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Multiple opportunities
By Kellie Herson ’11

Ashley (left) and Amber Saskowski: Home is now a shared room in Sensenbrenner.

Eight sets of twins and three-quarters of a set of quadruplets: the Class of 2014, the college’s largest ever, is a record-breaker in more ways than one.

From academics to athletics to work, transitioning to college as part of a set of multiples over the course of fall semester has been a shared experience for Kari and Meghan Braatz, Cameron and Christopher Doran, James and Richard Gluth, Michael and Morgan Heim, Jaclyn and Jolene Kerner, Hayley and Rachel Nagengast, Amber and Ashley Saskowski, Miranda and Sarah Wallenfang, and Liz, Nicole and Stephanie Hietpas.

“It is nice to not be the only set of siblings on campus,” says Liz Hietpas, whose sisters also attend St. Norbert. The three women are 75 percent of a set of quadruplets. Each made her college decision independently. Their brother, Michael, is attending the University of Wisconsin-Stevens Point.

Academics helped in that decision. (The Class of 2014 also has the highest academic profile ever.) For Stephanie and Nicole, the education program was a good fit, and nursing major Liz had heard about the Bellin partnership program.

Identical twins James and Richard Gluth almost didn’t go to the same college. James changed his mind “at the last minute.” But both enjoy the experience of attending together. “It’s just like having another friend,” says James.

The two enrolled in the same American history course during fall semester and both work at Phil’s, the restaurant/store located in the Campus Center.

Though they admit they’ve pulled it off several times in the past, the two have not yet switched identities here at St. Norbert.

“It might happen again,” Richard warns. “I don’t think we could pull it off in class – our professor is pretty good about telling us apart.”

“Maybe I’ll call you in to sub for me if I can’t go in to work someday,” James jokes.

Of the nine sets of multiples, only Amber and Ashley Saskowski have chosen to room together. The identical twins share a room in Sensenbrenner.

The two women decided that they should be able to handle the proximity, after years of experience.

“We’ve gotten in some fights – they last a day or so,” Amber says. “That’s not any different than being home, though,” Ashley adds.

They plan to live together again next year – ideally, as part of a group of eight in Michels Hall that includes the Hietpas sisters. “We have it planned out so that no two sisters will end up rooming together, though,” says Ashley.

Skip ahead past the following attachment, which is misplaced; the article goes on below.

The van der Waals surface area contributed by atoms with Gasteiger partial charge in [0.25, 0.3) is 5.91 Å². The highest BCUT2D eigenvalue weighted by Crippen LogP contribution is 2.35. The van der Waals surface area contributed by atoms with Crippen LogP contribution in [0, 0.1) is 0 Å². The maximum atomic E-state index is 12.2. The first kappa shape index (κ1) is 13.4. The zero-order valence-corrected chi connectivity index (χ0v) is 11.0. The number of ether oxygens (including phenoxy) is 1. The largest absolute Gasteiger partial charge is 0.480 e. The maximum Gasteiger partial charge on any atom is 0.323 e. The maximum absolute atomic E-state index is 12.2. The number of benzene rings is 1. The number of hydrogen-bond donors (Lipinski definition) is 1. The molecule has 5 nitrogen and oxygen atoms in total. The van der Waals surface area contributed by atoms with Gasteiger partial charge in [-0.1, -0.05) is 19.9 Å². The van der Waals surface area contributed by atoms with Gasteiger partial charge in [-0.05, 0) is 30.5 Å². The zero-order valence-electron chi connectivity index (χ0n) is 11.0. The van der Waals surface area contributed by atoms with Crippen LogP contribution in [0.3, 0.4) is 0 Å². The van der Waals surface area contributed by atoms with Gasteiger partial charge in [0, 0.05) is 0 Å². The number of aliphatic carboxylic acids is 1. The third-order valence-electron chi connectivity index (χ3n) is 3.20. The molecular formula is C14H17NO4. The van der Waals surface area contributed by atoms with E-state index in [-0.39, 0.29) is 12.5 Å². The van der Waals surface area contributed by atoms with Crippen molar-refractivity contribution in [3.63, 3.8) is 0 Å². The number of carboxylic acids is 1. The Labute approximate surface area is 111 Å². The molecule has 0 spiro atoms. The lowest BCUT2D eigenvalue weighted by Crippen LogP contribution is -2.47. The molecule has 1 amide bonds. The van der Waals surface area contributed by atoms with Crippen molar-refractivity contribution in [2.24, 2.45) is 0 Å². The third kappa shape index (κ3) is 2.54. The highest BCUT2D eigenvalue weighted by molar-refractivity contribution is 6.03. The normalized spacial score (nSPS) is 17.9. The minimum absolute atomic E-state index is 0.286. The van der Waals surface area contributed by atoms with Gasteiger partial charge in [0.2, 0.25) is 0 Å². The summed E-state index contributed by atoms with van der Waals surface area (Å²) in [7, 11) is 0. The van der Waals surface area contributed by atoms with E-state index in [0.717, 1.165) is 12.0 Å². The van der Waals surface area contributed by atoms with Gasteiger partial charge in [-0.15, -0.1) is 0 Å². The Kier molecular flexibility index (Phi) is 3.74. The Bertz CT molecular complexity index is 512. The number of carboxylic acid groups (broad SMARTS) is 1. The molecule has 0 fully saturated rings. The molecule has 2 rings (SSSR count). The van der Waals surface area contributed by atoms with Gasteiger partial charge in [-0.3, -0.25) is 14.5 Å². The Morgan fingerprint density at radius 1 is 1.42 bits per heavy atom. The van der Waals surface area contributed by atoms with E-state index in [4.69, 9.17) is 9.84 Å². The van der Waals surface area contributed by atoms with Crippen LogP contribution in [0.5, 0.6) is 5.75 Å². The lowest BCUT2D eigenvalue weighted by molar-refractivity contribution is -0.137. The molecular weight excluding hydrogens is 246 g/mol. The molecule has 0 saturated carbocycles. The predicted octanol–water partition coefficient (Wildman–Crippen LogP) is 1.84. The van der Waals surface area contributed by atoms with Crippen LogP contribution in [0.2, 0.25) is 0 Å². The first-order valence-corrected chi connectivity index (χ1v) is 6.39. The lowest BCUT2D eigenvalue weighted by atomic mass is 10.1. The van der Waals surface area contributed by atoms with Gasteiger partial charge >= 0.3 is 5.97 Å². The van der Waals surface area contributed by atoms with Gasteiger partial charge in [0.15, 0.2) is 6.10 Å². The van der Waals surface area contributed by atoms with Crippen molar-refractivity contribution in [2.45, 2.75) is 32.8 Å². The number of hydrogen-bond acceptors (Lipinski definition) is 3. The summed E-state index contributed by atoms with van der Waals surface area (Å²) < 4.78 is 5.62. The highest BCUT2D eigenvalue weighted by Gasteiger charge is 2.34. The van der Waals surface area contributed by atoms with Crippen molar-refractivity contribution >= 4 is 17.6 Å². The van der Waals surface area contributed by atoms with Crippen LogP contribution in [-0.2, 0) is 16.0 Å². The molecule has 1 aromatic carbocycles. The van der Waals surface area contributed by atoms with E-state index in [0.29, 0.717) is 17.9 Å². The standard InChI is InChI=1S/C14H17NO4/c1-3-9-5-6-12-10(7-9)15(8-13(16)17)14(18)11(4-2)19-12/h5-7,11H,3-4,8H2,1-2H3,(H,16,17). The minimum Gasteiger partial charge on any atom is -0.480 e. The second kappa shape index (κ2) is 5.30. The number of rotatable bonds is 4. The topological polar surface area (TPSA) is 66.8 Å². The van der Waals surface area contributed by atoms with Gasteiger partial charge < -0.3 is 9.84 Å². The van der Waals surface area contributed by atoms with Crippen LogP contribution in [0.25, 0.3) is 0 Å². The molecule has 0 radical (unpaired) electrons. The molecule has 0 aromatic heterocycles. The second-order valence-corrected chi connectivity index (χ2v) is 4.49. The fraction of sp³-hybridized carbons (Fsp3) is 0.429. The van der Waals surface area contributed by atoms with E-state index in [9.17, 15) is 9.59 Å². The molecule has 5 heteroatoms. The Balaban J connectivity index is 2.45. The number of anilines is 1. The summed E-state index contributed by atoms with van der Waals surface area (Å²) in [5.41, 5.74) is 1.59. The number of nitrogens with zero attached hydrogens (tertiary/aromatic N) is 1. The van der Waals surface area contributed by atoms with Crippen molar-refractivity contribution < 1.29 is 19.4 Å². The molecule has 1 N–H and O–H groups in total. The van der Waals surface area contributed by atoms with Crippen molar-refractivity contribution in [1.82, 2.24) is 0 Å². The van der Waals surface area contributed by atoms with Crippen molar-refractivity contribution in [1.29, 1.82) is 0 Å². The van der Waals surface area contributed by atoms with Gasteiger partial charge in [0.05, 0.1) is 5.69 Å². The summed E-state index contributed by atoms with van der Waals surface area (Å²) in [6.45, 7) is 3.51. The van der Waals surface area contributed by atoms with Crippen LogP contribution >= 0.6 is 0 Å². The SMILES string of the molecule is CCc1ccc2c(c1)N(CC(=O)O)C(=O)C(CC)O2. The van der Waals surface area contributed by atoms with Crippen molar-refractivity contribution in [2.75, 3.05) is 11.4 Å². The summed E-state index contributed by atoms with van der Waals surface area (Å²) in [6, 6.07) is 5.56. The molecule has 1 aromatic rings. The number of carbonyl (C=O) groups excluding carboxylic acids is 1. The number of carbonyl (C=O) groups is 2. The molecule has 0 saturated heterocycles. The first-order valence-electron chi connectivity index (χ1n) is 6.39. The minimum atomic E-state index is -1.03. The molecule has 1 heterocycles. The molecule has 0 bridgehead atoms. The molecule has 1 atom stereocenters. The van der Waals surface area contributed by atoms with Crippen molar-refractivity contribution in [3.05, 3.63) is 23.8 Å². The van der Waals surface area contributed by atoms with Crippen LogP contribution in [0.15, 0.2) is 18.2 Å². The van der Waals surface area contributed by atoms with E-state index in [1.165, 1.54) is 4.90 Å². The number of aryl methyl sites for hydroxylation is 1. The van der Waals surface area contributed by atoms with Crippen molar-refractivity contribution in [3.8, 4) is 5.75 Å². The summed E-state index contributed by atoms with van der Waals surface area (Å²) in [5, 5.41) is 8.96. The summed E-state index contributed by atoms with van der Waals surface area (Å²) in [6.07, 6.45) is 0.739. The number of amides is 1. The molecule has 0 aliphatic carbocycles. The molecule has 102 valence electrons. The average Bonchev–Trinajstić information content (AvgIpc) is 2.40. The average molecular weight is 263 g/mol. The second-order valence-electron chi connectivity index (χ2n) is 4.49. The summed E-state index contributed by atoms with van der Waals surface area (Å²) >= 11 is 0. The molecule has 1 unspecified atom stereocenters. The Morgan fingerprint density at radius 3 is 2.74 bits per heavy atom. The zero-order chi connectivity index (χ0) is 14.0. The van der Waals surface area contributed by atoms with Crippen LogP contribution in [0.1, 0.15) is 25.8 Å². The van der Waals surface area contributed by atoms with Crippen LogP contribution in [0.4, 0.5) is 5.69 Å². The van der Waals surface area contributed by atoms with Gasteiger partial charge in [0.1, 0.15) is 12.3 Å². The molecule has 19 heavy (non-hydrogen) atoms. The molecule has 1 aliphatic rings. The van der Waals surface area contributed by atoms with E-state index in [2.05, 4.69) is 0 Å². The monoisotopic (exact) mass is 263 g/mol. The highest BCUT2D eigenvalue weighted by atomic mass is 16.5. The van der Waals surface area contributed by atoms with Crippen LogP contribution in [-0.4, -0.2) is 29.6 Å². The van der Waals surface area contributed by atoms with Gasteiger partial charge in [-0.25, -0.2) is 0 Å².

The two both plan to major in political science and minor in Spanish, though Ashley is pursuing a second major in international studies as well. They will take two classes together during this semester: a Spanish course and a comparative politics course.

“We didn’t plan on it – it just happened to work into our schedule that way,” Amber explains. “We’ll have to sit with a lot of people between us. And we’ll make a point to dress differently. I’ll scrub it one day, and you can dress up, and then we’ll switch on the next,” Ashley tells Amber.

During the fall season, the Saskowski sisters played women’s soccer, and Meghan Braatz and Liz and Stephanie Hietpas ran cross-country. Morgan Heim is playing women’s basketball this season.

Though the Green Knight cross-country team is “really close” Liz says, “It was nice to have Stephanie on the team as well because I always knew that she would be there for me when I was struggling – all of my teammates were, but she is my sister and I will always turn to her for guidance and help.”

“We both have someone to train with in the offseasons,” Stephanie adds.

In the spring, Liz and Stephanie will run track with both the Braatz sisters and Jaclyn and Jolene Kerner.

Meghan and Kari agreed that there is no sibling rivalry to be found between them. Kari says, “She runs distance and I’m a sprinter, ” “... so we’re really not that competitive.” It’s Meghan who finishes the sentence.

Spring 2011 magazine

Web extraLook here for web-exclusive content that expands on topics presented in the current
St. Norbert College Magazine.

VideoMaterials from Minahan Stadium find new expression
Bill Bohné (Art) transforms reclaimed materials into pieces that speak to many storied decades.

VideoIt’s a question of football, and a question of history
Kevin Quinn (Economics) interviews the Green Bay Packers’ former general manager Ron Wolf.

VideoA Day to Celebrate
Each spring research partners on campus share their work at an event that is abuzz with scholarly achievement.

Text ExtraPaired offerings
The college’s partnerships with other institutions expand options and academic opportunity.

Text ExtraIce cubed
Blogging about their research in Antarctica gives St. Norbert geologists a way to share their findings – and their experiences.

Text ExtraRitual in relationships
University of St. Thomas professor Carol Bruess ’90 makes the study of interpersonal communication her scholarly business.

GalleryFarm work, personified
A photography project by Elizabeth Groshek ’11 stands as testimony to the work of her family’s farming community.

VideoSisters in learning
Norbertine sisters from Slovakia join student singers to enrich worship at St. Norbert Abbey.

Story ideas? Your ideas for future magazine stories are most welcome. Write to the editor with any suggestions or comments.

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